A non-overlapping type of featuring is hash-breaking, a process typically used to detect duplicates or exact copies. Hash-breaking creates features with no overlap. Below are some examples of hash-breaking.

Example sentence: I have a very big house

Bigram hash-breaking
(bigram= an n-gram of size 2)
(I have), (a very), (big house)
Feature 1 = I have
Feature 2 = a very
Feature 3 = big house

Trigram hash-breaking
(trigram = an n-gram of size 3)
(I have a), (very big house)
Feature 1 = I have a
Feature 2 = very big house

Distance-based

The Distance-based Bigram can be used to improve retrieval performance. Distance-based bigrams are good for detecting paraphrases or reuse that is not 100% literal. The Distance-based bigram is a word pair whose distance between the two components is ≥ 1.

Example sentence: I have a big house

Bigram
I have 1 where 1 describes the distance between ‘I’ and ‘have’ (one word)
have a 2 where 2 describes the distance between ’I’ and ’a’
a big 3 where 3 describes the distance between ‘I’ and ‘big’
big house 4 where 4 describes the distance between ‘I’ and ‘house’

Shingling or hash-breaking?

Let us assume you’re attempting to find the following string:

ABCDE

in the following reuse units:

  1. GHABCDELM
  2. NABCDEXYZ

What would be the best algorithm to do so, shingling or hash-breaking? Let’s compare these two methods.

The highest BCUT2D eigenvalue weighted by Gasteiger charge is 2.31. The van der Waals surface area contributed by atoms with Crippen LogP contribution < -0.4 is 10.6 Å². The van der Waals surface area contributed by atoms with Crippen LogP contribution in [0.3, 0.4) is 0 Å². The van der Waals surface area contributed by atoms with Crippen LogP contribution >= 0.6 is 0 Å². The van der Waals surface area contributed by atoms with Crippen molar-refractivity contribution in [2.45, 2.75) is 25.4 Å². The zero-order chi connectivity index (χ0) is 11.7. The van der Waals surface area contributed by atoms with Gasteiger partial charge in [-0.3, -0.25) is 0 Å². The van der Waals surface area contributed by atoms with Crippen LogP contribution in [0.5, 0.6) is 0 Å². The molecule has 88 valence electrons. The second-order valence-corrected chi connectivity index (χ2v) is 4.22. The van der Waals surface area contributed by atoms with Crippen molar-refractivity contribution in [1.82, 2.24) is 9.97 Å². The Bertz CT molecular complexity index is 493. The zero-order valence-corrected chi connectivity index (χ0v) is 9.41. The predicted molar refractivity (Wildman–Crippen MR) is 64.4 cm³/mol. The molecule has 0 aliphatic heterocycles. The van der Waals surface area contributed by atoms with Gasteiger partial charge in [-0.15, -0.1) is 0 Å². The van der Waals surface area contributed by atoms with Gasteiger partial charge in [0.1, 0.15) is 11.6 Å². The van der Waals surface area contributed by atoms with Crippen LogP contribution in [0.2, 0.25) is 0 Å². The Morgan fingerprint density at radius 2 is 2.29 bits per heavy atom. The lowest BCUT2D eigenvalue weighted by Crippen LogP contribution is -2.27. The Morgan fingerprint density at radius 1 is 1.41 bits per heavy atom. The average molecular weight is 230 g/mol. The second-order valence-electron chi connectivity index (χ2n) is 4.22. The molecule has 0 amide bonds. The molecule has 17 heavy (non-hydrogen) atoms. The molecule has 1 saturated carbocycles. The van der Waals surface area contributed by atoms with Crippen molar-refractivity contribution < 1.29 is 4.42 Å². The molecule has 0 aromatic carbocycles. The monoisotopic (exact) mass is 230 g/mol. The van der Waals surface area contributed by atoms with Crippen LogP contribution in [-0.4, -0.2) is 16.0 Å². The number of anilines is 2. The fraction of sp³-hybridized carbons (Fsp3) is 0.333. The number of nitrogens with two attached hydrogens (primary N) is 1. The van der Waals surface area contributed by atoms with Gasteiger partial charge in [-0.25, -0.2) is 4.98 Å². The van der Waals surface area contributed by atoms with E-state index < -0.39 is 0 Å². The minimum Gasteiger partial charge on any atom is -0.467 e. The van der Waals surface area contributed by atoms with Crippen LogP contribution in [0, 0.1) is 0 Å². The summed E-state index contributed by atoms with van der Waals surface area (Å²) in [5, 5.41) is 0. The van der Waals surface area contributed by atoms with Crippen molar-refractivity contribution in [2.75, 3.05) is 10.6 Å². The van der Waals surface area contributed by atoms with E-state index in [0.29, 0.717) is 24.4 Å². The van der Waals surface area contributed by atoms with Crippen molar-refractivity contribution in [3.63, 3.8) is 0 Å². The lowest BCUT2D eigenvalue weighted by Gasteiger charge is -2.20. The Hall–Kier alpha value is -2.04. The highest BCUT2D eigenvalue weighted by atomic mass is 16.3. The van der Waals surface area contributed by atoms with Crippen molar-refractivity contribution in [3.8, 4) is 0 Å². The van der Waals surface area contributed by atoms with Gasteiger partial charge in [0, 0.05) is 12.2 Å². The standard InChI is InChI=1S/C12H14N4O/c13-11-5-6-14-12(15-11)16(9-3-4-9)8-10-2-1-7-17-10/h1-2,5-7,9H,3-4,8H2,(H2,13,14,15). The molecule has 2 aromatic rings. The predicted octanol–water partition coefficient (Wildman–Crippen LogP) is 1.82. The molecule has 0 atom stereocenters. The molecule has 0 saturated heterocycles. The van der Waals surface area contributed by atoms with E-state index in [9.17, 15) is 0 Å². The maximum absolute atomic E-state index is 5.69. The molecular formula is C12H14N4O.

Hash-breaking

If we use hash-breaks of 2 features the similarity detection in string 2 won’t work because we break the reuse units the wrong way:
AB CD E$
NA BC DE XY Z$

As you can see, the AB feature in string 2 is split between NA and BC. For string 1, on the other hand, hash-breaking works:
AB CD E$
GH AB CD DE LM
In this case the breaks allow us to find the reuse.

Shingling

Both bigram and trigram shingling work to detect the example reuse above in strings 1 and 2. It doesn’t matter what method we use. What changes, however, is performance.

Customising parameters or properties

In TRACER, the featuring settings can be changed in the tracer_config.xml.
training

Let’s assume we want to change the above property in order to run trigram shingling on the text. The changed property will look like this:

training-2
Figure: The value of the highlighted property has been changed from \`BiGramShinglingTrainingImpl\` to \`TriGramShinglingTrainingImpl\`.

We save the document and rerun TRACER. This reuse detection task produces a number of files, including:

KJV.meta

This file provides a human-readable overview of the trigram shingling training.

KJV.train

This file is organised as follows:
FEATURE ID - REUSE UNIT ID - POSITION IN REUSE UNIT

KJV.fmap

This file provides a map or breakdown of each feature:
FEATURE ID - WORD ID - WORD ID - WORD ID

KJV.feats

This document is the word index, where words are sorted by frequency:
WORD ID - WORD - FREQUENCY

If you look at the Training default property in TRACER’s tracer_config.xml, you’ll notice that the trigram shingling training we’ve done is syntactic. TRACER also contains a semantic featuring property, immediately preceding the syntactic property (Figure below). This property is commented out by default but can be enabled by removing the comment syntax (<!-....->).

trainingSem
Figure: TRACER’s training or featuring can also be semantic.

For semantic training, TRACER looks at words and co-occurrences.